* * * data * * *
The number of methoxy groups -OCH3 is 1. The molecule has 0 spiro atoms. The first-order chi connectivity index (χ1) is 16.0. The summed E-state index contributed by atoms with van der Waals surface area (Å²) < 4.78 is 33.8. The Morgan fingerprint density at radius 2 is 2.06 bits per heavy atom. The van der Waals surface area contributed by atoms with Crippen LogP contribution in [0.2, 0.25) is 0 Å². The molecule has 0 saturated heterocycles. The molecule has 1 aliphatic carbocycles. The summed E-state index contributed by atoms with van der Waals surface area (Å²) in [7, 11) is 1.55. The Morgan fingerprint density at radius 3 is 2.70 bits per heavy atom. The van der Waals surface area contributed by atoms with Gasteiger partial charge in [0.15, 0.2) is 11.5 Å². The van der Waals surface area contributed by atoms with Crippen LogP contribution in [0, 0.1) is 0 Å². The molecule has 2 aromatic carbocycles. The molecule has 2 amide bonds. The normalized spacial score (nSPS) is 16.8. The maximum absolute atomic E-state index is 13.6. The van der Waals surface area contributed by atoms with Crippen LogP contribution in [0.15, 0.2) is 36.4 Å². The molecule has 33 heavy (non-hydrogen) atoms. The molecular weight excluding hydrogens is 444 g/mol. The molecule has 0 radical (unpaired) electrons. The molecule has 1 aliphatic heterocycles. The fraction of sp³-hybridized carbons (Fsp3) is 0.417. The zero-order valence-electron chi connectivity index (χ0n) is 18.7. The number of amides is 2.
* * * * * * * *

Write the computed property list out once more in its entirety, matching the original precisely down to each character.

The number of methoxy groups -OCH3 is 1. The molecule has 0 spiro atoms. The first-order chi connectivity index (χ1) is 16.0. The summed E-state index contributed by atoms with van der Waals surface area (Å²) < 4.78 is 33.8. The Morgan fingerprint density at radius 2 is 2.06 bits per heavy atom. The van der Waals surface area contributed by atoms with Crippen LogP contribution in [0.2, 0.25) is 0 Å². The molecule has 0 saturated heterocycles. The molecule has 1 aliphatic carbocycles. The summed E-state index contributed by atoms with van der Waals surface area (Å²) in [7, 11) is 1.55. The Morgan fingerprint density at radius 3 is 2.70 bits per heavy atom. The van der Waals surface area contributed by atoms with Gasteiger partial charge in [0.15, 0.2) is 11.5 Å². The van der Waals surface area contributed by atoms with Crippen LogP contribution in [0, 0.1) is 0 Å². The molecule has 2 aromatic carbocycles. The molecule has 2 amide bonds. The normalized spacial score (nSPS) is 16.8. The maximum absolute atomic E-state index is 13.6. The van der Waals surface area contributed by atoms with Crippen LogP contribution in [0.15, 0.2) is 36.4 Å². The molecule has 33 heavy (non-hydrogen) atoms. The molecular weight excluding hydrogens is 444 g/mol. The molecule has 0 radical (unpaired) electrons. The molecule has 1 aliphatic heterocycles. The fraction of sp³-hybridized carbons (Fsp3) is 0.417. The zero-order valence-electron chi connectivity index (χ0n) is 18.7. The number of amides is 2.